The vote was 48-0.

Public access chief limits advance

Legislation meant to address “disruptive” public meeting attendees – hijacked last week to impose new restrictions on the state’s public access chief – passed the Senate with some pushback but retained bipartisan support, in a 40-8 vote.

House Bill 1338 allows a governor to remove the state’s public access counselor at any time, instead of the current four-year term with a “for cause” dismissal clause. It also requires that the counselor consider only the “plain text” of the state’s public access laws and “valid” court opinions when putting together non-binding advisory opinions.

The legislation’s Senate sponsor, Sen. Scott Baldwin, said he’d received complaints about Counselor Luke Britt’s advisory opinions, mostly regarding school board meetings. He said “some argue” the opinions are “inconsistent” with the counselor’s own handbook.

“This just provides some oversight,” said Baldwin, R-Noblesville.

Baldwin dismissed one Democrat’s fear the changes would be overly limiting, countering, “I don’t believe that we’re restricting the public access counselor any more than the intent of this bill.” 

At issue is a phrase repeated in the statutes setting up open meeting and public records access processes, instructing that they be “liberally construed.” Sen. Rodney Pol, D-Chesterton, suggested Republicans remove that language instead of curtailing the counselor.

“Then we’d be opening it up to courts … I don’t think we wanted to tell courts that they should take anything other than a liberal interpretation of the code because that, in fact, is their job, right?” Baldwin replied.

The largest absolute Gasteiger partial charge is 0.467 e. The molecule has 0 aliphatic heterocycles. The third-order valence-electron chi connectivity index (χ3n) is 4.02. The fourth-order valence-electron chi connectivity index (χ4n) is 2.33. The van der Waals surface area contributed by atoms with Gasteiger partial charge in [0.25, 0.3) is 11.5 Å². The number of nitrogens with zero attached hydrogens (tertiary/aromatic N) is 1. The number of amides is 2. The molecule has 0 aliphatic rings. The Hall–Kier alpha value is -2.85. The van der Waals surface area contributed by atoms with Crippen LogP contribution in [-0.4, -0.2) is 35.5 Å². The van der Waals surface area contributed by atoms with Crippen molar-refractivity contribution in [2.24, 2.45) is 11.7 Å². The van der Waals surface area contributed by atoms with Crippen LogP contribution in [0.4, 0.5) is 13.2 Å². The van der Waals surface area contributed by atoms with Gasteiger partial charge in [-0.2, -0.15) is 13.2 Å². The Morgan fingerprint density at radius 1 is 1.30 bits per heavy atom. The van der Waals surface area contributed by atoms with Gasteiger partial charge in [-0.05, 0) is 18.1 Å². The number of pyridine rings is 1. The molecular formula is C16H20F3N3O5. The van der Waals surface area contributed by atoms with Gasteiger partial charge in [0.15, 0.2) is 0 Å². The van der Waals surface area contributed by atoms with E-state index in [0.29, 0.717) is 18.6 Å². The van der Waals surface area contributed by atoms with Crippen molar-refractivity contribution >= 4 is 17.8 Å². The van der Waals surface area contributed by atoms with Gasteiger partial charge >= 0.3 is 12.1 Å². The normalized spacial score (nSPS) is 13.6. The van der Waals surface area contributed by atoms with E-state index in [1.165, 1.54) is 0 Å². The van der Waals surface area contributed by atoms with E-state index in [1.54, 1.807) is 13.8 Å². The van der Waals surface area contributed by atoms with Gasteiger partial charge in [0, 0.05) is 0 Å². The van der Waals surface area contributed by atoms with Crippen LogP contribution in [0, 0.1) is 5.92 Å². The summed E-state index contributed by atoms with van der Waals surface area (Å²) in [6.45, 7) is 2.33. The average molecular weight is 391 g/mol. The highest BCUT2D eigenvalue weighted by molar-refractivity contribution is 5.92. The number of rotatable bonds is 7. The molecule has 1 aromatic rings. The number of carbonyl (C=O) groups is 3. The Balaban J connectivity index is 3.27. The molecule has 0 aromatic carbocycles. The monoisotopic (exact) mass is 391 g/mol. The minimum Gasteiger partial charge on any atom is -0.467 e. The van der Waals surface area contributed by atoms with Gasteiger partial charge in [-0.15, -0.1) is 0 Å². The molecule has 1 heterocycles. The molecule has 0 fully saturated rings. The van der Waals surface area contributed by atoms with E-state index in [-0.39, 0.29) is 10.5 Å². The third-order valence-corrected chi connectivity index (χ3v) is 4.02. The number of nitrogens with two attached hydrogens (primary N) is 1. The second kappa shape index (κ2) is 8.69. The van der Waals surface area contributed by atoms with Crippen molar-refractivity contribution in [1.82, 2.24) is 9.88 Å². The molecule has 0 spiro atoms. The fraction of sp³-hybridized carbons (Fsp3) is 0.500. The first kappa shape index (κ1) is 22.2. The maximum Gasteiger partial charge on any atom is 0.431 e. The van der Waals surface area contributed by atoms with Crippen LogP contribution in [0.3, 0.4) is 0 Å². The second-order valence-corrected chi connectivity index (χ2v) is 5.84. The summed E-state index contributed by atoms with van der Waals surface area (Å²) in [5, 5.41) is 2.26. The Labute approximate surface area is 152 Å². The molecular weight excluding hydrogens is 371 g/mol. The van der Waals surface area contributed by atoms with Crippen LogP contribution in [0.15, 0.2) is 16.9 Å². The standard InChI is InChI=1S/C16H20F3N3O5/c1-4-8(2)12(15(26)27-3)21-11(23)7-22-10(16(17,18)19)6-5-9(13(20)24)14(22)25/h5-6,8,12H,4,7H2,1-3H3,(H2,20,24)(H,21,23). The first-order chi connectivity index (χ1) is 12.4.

Pol pushed that change as a compromise, prompting Baldwin to concede that he hadn’t considered striking the language but was “not speaking against that idea.” 

Baldwin also wasn’t able to answer a question from Sen. Mike Young, R-Indianapolis, on how a “valid” opinion is defined and who defines the term.

Hotly debated contraceptive bill moves

Senators spoke passionately on a proposal meant to help women on Medicaid access long-acting, reversible contraceptives – specifically the subdermal implant. Hospitals would be required to stock the implants, and to offer them to Hoosiers after childbirth.

A House committee removed intrauterine devices (IUDs) from House Bill 1426 after a dispute about whether they’re abortifacients. Both hormonal and copper IUDs block sperm from fertilizing an egg, thus preventing pregnancy, according to the Yale School of Medicine’s clinical practice arm.

Sen. Shelli Yoder, D-Bloomington, said the bill became a “pawn to push the false claims of some.” Yoder said she was disappointed in messaging to Hoosier women that “something is better than nothing.” 

She has been one of the most outspoken critics of the amendment that removed IUDs, in direct contrast to House Democrats, who back whatever version of the bill can get support from the Republican supermajorities in both chambers and eventually become law.

“If this Legislature throws a few scraps – instead of the full spectrum of care – we’re supposed to say ‘Thank you,’ sit down and be quiet. I am not going to do that,” Yoder continued. “And I’m tired of women … not being treated as deserving of all science and all medical care.”

Sen. Liz Brown, R-Fort Wayne, forcefully rejected that argument, but said she’d still vote in opposition because of the possible impact on Medicaid as the state struggles to patch a $1 billion budget hole.

The Legislation passed on a narrow 30-18 vote, with lawmakers of both parties voting for and against it.